Guernsey Jersey and Isle of Man ISO 3166-1 Codes
lucp at skopos.be
Mon Apr 3 18:09:25 CEST 2006
I'd love to elaborate on this as I think it would be interesting, if
only because I might learn quite a few things. But isn't it off-topic
for this list?
John Cowan wrote:
> Luc Pardon scripsit:
>> I would appreciate a reference here, because to the best of my
>>knowledge this is plain wrong.
> I am quite prepared to believe I am wrong about this, and I can no longer
> trace down the chain of evidence that led me to this conclusion.
>> Note that very little of the Etnologue's entry for Belgium makes
>>sense to me. For example, the number of speakers of Vlaams is listed as
>>1 million and it says it is spoken (in Belgium) only in the province of
> It doesn't say "only". The text of the Ethnologue is not edited as such,
> but is assembled out of fragments taken out of a database. I suspect that
> West-Vlaanderen is rather the present center of the language, the place
> where the tradition is most nearly unbroken, the area with the largest
> number of people who speak Vlaams as distinct from (local varieties of)
> Standard Dutch.
> Of course this distinction will be hard to draw in any regional-language
> situation where the RL is closely related to the standard; there are
> probably a whole chain of dialect mixtures from essentially pure Vlaams
> to essentially pure Dutch, with different varieties spoken by people
> under different circumstances.
> (I'm not speaking out of particular knowledge of this situation, merely by
> analogy with other related situations around the world, notably Scottish
> English and Scots. Please correct me if I have it wrong.)
> I would say the presence of the named dialects of Vlaams is a clear
> indication that the language is spoken to some degree in every part of
> the Flemish Region.
>> b) Then it goes on to list the inhabitants of all five Flemish
>>provinces, including West-Vlaanderen (!),
> Remember that to a linguist "dialect" just means any variety, not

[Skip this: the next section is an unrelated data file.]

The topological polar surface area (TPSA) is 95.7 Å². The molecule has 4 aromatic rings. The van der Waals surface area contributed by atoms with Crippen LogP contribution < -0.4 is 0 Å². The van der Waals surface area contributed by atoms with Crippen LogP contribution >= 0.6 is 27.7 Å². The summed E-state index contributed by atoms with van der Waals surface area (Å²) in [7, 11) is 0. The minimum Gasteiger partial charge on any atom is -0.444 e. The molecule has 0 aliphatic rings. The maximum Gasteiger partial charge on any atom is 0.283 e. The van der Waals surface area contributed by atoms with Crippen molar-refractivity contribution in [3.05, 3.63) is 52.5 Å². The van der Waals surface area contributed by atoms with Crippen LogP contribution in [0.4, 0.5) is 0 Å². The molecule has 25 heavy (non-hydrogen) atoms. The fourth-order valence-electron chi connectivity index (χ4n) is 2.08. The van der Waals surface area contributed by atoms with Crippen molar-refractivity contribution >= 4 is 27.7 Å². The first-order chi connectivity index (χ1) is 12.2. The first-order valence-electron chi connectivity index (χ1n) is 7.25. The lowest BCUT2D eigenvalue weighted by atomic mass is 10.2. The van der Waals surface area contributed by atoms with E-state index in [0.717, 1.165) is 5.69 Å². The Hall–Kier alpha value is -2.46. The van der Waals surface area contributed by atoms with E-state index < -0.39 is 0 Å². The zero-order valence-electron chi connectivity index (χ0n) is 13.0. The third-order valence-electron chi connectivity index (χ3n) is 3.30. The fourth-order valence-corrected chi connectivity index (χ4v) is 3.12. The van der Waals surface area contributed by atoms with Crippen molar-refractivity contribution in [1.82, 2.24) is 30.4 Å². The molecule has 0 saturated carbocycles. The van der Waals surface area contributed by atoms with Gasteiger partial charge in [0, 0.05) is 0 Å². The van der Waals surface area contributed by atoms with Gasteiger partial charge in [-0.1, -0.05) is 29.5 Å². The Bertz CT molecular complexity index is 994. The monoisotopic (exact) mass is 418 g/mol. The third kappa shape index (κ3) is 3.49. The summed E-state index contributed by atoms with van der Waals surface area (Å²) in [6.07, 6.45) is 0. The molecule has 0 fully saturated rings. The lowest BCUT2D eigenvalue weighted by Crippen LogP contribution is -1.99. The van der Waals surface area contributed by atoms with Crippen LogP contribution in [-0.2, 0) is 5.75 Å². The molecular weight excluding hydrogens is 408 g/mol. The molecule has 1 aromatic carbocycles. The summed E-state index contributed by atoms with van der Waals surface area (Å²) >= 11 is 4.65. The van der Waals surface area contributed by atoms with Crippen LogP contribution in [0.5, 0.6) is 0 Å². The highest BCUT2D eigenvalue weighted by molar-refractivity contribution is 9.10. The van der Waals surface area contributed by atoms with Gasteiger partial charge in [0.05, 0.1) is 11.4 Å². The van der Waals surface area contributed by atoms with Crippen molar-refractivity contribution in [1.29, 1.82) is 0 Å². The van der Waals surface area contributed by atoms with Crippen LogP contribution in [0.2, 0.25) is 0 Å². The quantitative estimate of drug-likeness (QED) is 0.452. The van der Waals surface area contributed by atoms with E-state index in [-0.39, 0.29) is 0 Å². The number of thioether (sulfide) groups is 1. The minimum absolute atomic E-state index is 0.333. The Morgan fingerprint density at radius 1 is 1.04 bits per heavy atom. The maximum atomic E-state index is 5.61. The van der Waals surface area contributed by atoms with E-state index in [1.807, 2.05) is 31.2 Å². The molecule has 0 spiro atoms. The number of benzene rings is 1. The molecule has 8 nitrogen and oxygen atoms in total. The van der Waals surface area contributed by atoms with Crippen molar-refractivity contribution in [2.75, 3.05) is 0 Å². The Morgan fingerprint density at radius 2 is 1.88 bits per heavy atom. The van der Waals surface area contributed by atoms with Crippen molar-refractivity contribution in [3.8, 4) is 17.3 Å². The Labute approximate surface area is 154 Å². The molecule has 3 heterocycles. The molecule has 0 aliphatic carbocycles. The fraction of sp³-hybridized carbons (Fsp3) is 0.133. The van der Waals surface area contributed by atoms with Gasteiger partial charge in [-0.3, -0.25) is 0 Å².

> just a local or stigmatized one. The purest ABN out of the mouth of a
> highly trained television announcer is just another dialect of Dutch,
> different only in social ways from the most peculiar local patois.
> Thus there is nothing inconsistent in saying that West-Vlaanderen is
> the center of Vlaams language use on the one hand, and saying that its
> usage is a dialect of Vlaams on the other.
>> c) In linguistic circles, "Vlaams" seems to refer to the language
>>spoken in both Oost and West-Vlaanderen, which would still bring the
>>total speakers over 2 million, and in that case Oost-Vlaanderen should
>>be listed among the regions where it is spoken.
> The question then is how many of those two millions actually speak Vlaams
> as distinct from local Dutch, something which will never be subject to
> an entirely objective answer for reasons given above.
>> As an aside, I found it also interesting to see that Low Saxon is
>>listed as "a language of Germany" but there is no trace of Nedersaksisch
>>in the Netherlands, although I am told that Nedersaksisch was recognized
>>in 1996 as a regional language by the Dutch government.
> That seems to be because Ethnologue, for whatever reasons, treats the
> Dutch varieties of Low Saxon as the separate languages Achterhoeks,
> Drents, Gronings, Sallands, Stellingwerfs, Twents, and Veluws. It also
> dubs them all "official languages", perhaps of the respective provinces,
> or perhaps in error -- I don't know.
>> All of this to say that the Etnologue should not always be seen as
>>gospel when judging about language tags, and that it is, in any case,
>>probably wrong to treat Picard and Walloon separately because of what
>>the Etnologue says. I can write short mails as well, sometimes.
> True enough, but for better or worse it's about to become the ISO 693-3
> standard for such matters, as the U.S. Library of Congress's list of
> useful languages and language groups for bibliographic purposes became
> the ISO 639-2 standard. It's not perfect, but it's the best available
> balance between accuracy and comprehensiveness.
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